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  1. Service manual
  2. Design
  3. Form structure

This guide explains how to structure online forms.

Meeting the Digital Service Standard

To pass point 13 (make the user experience consistent with GOV.UK) in your service assessments, you must use GOV.UK design patterns and guidance.

Read the guide on using, adapting and creating patterns before you start designing or building anything.

Don’t treat online forms like paper forms

Don’t assume you should create a digital version of an existing paper form. Paper forms are a product of a pre-digital era and are subject to different constraints than digital services.

Consider the service as a whole.

Know why you’re asking every question

Before you start, make a list of all the information you need from your users.

Only add a question if you know:

  • that you need the information to deliver the service
  • why you need the information
  • what you’ll do with it
  • which users need to give you the information
  • how you’ll check the information is accurate
  • how to keep the information up to date and secure

This list is called a ‘question protocol’ - it’s different from the form itself because it’s about how you’ll use the answers.

A question protocol forces you (and your organisation) to question why you’re asking users for each item of information. It gives you a way of challenging and pushing back against unnecessary questions if you need to.

Design for the most common scenarios first

Once you have a question protocol, you can start to decide how to order your questions.

Start with questions that will let users know if they’re not eligible for the service, so you don’t waste people’s time.

Use ‘branching’ questions so people only have to answer questions that are relevant to them.

You need to decide which group of users you want to prioritise. Make sure you know the relative size of your different user groups and how your decisions will affect them.

Start with one thing per page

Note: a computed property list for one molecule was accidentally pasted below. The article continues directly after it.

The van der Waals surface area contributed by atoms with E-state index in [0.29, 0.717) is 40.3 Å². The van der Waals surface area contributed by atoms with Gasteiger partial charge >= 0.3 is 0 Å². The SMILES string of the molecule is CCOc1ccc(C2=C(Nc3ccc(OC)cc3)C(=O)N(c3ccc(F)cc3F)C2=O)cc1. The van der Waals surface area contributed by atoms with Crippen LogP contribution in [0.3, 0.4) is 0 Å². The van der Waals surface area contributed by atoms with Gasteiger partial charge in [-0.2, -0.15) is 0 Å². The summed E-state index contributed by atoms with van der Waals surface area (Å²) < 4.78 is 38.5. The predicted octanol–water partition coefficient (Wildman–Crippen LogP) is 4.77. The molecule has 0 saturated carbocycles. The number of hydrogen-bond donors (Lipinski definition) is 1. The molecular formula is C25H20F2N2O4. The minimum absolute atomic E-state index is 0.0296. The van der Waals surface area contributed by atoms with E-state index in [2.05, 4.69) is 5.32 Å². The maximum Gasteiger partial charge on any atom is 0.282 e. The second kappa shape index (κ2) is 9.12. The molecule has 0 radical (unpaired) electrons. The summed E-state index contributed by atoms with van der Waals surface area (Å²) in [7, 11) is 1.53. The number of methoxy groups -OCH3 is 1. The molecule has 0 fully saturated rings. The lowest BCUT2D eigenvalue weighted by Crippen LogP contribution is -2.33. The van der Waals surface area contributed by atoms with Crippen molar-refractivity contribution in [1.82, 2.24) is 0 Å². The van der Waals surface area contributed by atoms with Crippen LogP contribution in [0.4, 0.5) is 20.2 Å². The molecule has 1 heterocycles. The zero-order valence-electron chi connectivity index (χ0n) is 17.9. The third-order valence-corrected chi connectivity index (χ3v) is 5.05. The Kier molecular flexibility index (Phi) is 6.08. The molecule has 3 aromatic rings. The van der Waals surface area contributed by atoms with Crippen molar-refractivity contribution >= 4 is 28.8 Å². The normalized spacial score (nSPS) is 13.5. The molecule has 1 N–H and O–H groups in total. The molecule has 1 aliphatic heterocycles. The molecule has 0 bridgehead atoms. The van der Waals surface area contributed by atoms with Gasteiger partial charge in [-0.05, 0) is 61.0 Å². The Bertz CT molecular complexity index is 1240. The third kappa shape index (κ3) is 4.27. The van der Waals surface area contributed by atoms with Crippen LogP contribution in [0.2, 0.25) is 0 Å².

If your service is used infrequently by people without a broad range of digital skills and confidence they may struggle with complicated forms and lack the opportunity to learn how they work.

Start by splitting the form across multiple pages with each page containing just one thing, for example:

  • one piece of information you’re telling a user
  • one decision they have to make
  • one question they have to answer

User research will tell you when you can merge pages together.

Starting with one thing on a page helps people to:

  • understand what you’re asking them to do
  • focus on the specific question and its answer
  • find their way through an unfamiliar process
  • use the service on a mobile device
  • recover easily from form errors

It also helps you to:

  • save a user’s answers automatically as they go
  • capture analytics about each question
  • handle branching questions and loops

Try the Register to vote service on GOV.UK to see an example of this approach.

Structure your form to help users

Asking a question doesn’t necessarily mean you should use one form field. For example, date of birth is best captured with 3 text fields.

For page titles you can use either a question or a statement. For example, ‘What is your date of birth?’ or just ‘Date of birth’.

Use questions or statements consistently to help users get into a rhythm of answering. This lets them focus on the content of the questions rather than their presentation.

Discuss online forms

Discuss how to structure online forms on the design patterns wiki.

Further reading

Learn more about using a question protocol.

Read a GDS blog post about how the ‘Register to vote’ service used forms.

You may also find these guides useful:

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Guidance first published